In TV Interview, EPA Head Explains U.S. Stance on Energy and the Environment

National Geographic News
April 24, 2001

Former governor of New Jersey Christie Todd Whitman was appointed by President George W. Bush to head the U.S. Environmental Protection Agency in January 2001. Last week, Whitman spoke with National Geographic Today anchors Tom Foreman and Susan Roesgen at National Geographic headquarters in Washington, D.C.

What is your assessment of the United States and the world as we approach Earth Day?

[It's] getting better. [We have] better understanding of what we need to do to protect our environment, that we all have a role in this—not just government, or not just industries, but as individuals we can make a difference, but still with a lot of challenges ahead of us. And some of that will be very frustrating because it will require some changes in behavior today [for results] that we may never see.

Well let's talk about one of the biggest issues for environmentalists—global warming. If the United States is the largest producer of greenhouse gas emissions in the world, why did we not sign the Kyoto agreement to reduce greenhouse gas emissions?

If you move forward with a treaty that only looks at us and requires the biggest changes come from us, it will actually severely impact the economy. We had some real concerns. We also had some concerns for not including the Chinas and the Indias even now. There's a lot you could do with technology transfer that's a positive way to encourage their economic growth. Without allowing them [to participate], there seems to be an attitude of some that you can't bring them into the process until they've reached a point of economic development that the developed nations find themselves at, and if that means polluting then that's fine, you let them do that. That's just counterproductive. We don't want them to do that and inflict the same kind of damage that we did getting to where we are today.

Well, the suggestion from so many people is that the United States is the world leader and should lead on this issue. You said yourself, you don't support this plan, but we ought to have a plan. What sort of plan? Some details.

Well, what we're doing now, I'm part of the Cabinet-level group that is putting together a series of options for the President—a whole briefing paper on where the science is still really lacking, which is not in "Is there global climate [change] taking place and do humans have an impact on that." Although there are some scientists that would disagree, we're beyond that in this administration, and this President is beyond that.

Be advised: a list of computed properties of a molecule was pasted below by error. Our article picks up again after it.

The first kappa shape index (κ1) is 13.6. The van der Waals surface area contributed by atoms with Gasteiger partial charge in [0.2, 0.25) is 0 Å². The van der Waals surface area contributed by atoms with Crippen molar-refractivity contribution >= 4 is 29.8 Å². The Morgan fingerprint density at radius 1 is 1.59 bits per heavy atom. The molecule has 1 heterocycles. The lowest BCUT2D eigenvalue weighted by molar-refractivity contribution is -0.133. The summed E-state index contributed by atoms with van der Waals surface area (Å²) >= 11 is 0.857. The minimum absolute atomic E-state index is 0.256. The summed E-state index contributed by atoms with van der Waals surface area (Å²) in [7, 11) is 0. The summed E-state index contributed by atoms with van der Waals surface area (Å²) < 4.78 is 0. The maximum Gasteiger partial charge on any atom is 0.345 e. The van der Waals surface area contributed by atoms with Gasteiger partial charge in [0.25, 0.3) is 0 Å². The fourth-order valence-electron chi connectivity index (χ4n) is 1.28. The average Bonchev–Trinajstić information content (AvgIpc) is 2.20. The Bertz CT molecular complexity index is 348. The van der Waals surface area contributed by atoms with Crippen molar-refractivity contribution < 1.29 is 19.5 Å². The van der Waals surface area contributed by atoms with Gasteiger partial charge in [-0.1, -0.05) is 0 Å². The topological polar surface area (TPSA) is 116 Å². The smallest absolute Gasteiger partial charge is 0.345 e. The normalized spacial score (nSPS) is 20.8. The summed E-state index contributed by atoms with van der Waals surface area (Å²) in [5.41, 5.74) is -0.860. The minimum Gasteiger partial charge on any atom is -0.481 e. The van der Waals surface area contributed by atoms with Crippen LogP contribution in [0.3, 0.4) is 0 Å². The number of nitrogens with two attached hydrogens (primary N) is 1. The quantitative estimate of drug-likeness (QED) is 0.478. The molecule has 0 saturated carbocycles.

But where we do still have some real scientific question is which one of the behaviors is the most egregious. How much of what we're seeing is really human versus natural, and where should we target our resources? Where are we going to make the best investment? Do we need to invest more heavily in research and development to understand exactly what we should be doing, to have an appropriate long-term impact?

Within that, we are also arguing for the fact that we should be taking some steps right now to deal with some of these issues. And we are going to be presenting a series of options for the President—things that are market-based things, technology transfers, issues that we believe we can find a measure of engagement with the rest of the world that will allow us to continue to promote some of the things that were discussed in the previous treaty initiatives but where we can have some agreement and can actually get ratification and actually move forward this whole process.

Earlier out of the chute, you were out on a limb, though. You went out and you were going to go forward with this, and the President seemed to pull you back. What happened?

Well, the president really stopped, and took a long hard look at the energy crisis that we're facing in this nation. I've heard some describe it as a so-called energy crisis. I want to tell you, as a member of the Vice President's energy task force, it's a real crisis. What we've seen in California to date on the blackouts is unfortunately just the beginning—it's going to get a lot worse in the summer, and we're very concerned about other parts of the Northwest.

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